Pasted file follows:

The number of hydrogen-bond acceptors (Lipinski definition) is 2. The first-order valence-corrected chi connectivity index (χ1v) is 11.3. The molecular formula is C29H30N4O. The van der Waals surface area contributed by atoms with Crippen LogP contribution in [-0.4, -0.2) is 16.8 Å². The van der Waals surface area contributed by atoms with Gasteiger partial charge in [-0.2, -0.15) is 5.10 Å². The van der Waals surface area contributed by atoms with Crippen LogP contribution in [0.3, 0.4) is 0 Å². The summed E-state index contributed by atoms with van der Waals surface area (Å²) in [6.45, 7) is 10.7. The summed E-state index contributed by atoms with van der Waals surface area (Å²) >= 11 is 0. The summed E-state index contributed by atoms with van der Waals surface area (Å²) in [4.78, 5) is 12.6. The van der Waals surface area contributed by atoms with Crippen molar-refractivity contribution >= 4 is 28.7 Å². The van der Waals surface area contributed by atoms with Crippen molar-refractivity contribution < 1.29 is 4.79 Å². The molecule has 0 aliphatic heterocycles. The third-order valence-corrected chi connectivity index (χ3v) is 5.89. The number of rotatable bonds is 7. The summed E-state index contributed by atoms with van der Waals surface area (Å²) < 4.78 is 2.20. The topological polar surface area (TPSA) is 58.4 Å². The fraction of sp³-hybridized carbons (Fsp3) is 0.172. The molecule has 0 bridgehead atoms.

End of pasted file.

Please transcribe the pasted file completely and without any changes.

The number of hydrogen-bond acceptors (Lipinski definition) is 2. The first-order valence-corrected chi connectivity index (χ1v) is 11.3. The molecular formula is C29H30N4O. The van der Waals surface area contributed by atoms with Crippen LogP contribution in [-0.4, -0.2) is 16.8 Å². The van der Waals surface area contributed by atoms with Gasteiger partial charge in [-0.2, -0.15) is 5.10 Å². The van der Waals surface area contributed by atoms with Crippen LogP contribution in [0.3, 0.4) is 0 Å². The summed E-state index contributed by atoms with van der Waals surface area (Å²) in [6.45, 7) is 10.7. The summed E-state index contributed by atoms with van der Waals surface area (Å²) >= 11 is 0. The summed E-state index contributed by atoms with van der Waals surface area (Å²) in [4.78, 5) is 12.6. The van der Waals surface area contributed by atoms with Crippen molar-refractivity contribution >= 4 is 28.7 Å². The van der Waals surface area contributed by atoms with Crippen molar-refractivity contribution < 1.29 is 4.79 Å². The molecule has 0 aliphatic heterocycles. The third-order valence-corrected chi connectivity index (χ3v) is 5.89. The number of rotatable bonds is 7. The summed E-state index contributed by atoms with van der Waals surface area (Å²) < 4.78 is 2.20. The topological polar surface area (TPSA) is 58.4 Å². The fraction of sp³-hybridized carbons (Fsp3) is 0.172. The molecule has 0 bridgehead atoms.